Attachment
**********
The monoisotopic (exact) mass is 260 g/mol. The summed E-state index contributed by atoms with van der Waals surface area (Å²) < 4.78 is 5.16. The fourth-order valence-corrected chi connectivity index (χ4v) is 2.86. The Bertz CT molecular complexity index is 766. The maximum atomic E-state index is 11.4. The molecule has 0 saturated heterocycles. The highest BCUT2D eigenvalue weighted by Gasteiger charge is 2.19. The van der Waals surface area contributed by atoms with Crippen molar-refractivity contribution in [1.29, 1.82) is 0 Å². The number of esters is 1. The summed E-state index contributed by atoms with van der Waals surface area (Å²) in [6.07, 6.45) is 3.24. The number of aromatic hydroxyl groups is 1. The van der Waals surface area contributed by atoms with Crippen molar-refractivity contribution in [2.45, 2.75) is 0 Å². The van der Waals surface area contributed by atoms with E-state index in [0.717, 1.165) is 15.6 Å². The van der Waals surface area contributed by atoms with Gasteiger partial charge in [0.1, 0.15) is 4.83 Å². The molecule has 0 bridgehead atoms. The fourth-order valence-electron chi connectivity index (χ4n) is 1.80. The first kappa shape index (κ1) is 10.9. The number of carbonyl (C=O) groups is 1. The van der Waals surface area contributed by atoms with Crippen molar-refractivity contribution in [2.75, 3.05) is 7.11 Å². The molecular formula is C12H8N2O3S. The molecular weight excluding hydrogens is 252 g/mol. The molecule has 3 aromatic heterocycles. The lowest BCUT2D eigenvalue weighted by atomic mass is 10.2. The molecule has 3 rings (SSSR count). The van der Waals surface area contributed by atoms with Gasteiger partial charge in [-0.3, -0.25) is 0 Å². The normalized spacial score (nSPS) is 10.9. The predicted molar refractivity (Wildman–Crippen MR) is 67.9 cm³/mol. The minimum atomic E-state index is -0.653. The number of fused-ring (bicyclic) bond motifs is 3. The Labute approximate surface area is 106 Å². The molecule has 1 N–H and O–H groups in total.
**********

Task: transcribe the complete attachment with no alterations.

The monoisotopic (exact) mass is 260 g/mol. The summed E-state index contributed by atoms with van der Waals surface area (Å²) < 4.78 is 5.16. The fourth-order valence-corrected chi connectivity index (χ4v) is 2.86. The Bertz CT molecular complexity index is 766. The maximum atomic E-state index is 11.4. The molecule has 0 saturated heterocycles. The highest BCUT2D eigenvalue weighted by Gasteiger charge is 2.19. The van der Waals surface area contributed by atoms with Crippen molar-refractivity contribution in [1.29, 1.82) is 0 Å². The number of esters is 1. The summed E-state index contributed by atoms with van der Waals surface area (Å²) in [6.07, 6.45) is 3.24. The number of aromatic hydroxyl groups is 1. The van der Waals surface area contributed by atoms with Crippen molar-refractivity contribution in [2.45, 2.75) is 0 Å². The van der Waals surface area contributed by atoms with E-state index in [0.717, 1.165) is 15.6 Å². The van der Waals surface area contributed by atoms with Gasteiger partial charge in [0.1, 0.15) is 4.83 Å². The molecule has 0 bridgehead atoms. The fourth-order valence-electron chi connectivity index (χ4n) is 1.80. The first kappa shape index (κ1) is 10.9. The number of carbonyl (C=O) groups is 1. The van der Waals surface area contributed by atoms with Crippen molar-refractivity contribution in [2.75, 3.05) is 7.11 Å². The molecular formula is C12H8N2O3S. The molecular weight excluding hydrogens is 252 g/mol. The molecule has 3 aromatic heterocycles. The lowest BCUT2D eigenvalue weighted by atomic mass is 10.2. The molecule has 3 rings (SSSR count). The van der Waals surface area contributed by atoms with Gasteiger partial charge in [-0.3, -0.25) is 0 Å². The normalized spacial score (nSPS) is 10.9. The predicted molar refractivity (Wildman–Crippen MR) is 67.9 cm³/mol. The minimum atomic E-state index is -0.653. The number of fused-ring (bicyclic) bond motifs is 3. The Labute approximate surface area is 106 Å². The molecule has 1 N–H and O–H groups in total.